The site has training facilities and a gym. There is table football in the corridors. There is also a canteen with plastic chairs and garish wallpaper with a big screen which may soon be used for tactical instructions.

The facility is equipped with table football

The big screen in the canteen

It is all very pleasant, but not luxurious, and will be a far cry from the facilities at Premier League clubs, although things may look very different now compared to in summer when there was still building work being done.

Qatar is just 100 miles from top to bottom, making it by far the smallest country ever to host a World Cup.

The vast majority of the population lives in the capital Doha, with seven of the eight stadiums accessible on the Doha Metro system. The eighth, Al Bayt, is just a 25-minute drive from the nearest Metro stop.

All but two of the World Cup teams will be based in and around Doha.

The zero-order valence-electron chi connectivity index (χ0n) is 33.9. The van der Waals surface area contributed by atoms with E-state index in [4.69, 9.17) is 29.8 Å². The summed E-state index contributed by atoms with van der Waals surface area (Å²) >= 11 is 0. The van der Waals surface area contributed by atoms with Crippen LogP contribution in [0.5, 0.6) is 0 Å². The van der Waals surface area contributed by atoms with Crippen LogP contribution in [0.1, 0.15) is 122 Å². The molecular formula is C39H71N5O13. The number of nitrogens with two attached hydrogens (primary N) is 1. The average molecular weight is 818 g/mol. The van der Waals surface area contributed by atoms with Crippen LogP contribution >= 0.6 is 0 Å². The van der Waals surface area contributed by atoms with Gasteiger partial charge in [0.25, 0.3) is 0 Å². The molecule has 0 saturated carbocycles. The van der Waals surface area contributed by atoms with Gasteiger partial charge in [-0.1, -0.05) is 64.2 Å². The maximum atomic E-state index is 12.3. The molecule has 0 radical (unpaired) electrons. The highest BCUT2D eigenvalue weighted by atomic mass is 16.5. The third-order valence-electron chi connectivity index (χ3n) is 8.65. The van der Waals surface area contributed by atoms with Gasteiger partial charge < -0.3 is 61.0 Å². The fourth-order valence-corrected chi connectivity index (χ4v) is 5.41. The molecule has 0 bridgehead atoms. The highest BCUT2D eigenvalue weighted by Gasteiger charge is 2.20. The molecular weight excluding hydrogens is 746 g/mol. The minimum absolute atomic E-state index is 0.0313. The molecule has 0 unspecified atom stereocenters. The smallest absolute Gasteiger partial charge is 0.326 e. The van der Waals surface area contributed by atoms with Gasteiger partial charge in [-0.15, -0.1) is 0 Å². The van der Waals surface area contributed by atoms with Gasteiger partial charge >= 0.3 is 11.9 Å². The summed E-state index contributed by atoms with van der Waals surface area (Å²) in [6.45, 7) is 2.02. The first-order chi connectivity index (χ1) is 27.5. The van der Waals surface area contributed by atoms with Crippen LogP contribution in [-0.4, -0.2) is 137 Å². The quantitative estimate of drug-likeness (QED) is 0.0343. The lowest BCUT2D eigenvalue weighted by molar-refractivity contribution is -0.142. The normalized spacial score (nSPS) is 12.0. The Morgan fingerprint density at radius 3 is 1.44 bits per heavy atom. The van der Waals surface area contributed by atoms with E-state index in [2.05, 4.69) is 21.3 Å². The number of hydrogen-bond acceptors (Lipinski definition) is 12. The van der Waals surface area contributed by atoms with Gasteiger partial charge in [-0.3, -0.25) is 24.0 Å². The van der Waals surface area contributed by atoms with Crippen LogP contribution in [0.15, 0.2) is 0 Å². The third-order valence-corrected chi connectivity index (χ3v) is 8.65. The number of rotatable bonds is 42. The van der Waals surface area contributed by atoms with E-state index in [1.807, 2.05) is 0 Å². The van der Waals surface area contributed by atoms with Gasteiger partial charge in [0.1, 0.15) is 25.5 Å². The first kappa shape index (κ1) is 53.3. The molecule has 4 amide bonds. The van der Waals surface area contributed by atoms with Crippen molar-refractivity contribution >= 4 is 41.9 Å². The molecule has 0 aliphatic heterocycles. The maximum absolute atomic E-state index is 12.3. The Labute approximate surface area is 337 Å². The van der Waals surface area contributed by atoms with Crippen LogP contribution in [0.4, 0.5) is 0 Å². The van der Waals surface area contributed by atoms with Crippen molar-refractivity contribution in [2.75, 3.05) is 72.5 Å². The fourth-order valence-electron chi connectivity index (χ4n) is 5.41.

An exception to the Doha cluster is Germany. The 2014 winners are heading to the Zulal Wellness Resort on the country’s northern tip, an 80-minute drive north of the capital.

Belgium were initially envious about their European rival’s training camp, figuring it would be better to travel a bit further for each match for the benefit of a combined hotel and training base.

Roberto Martinez’s side eventually found another option at the Hilton Salwa in the country’s south west region, a short distance from Qatar’s border with Saudi Arabia, a country that has also qualified for the tournament.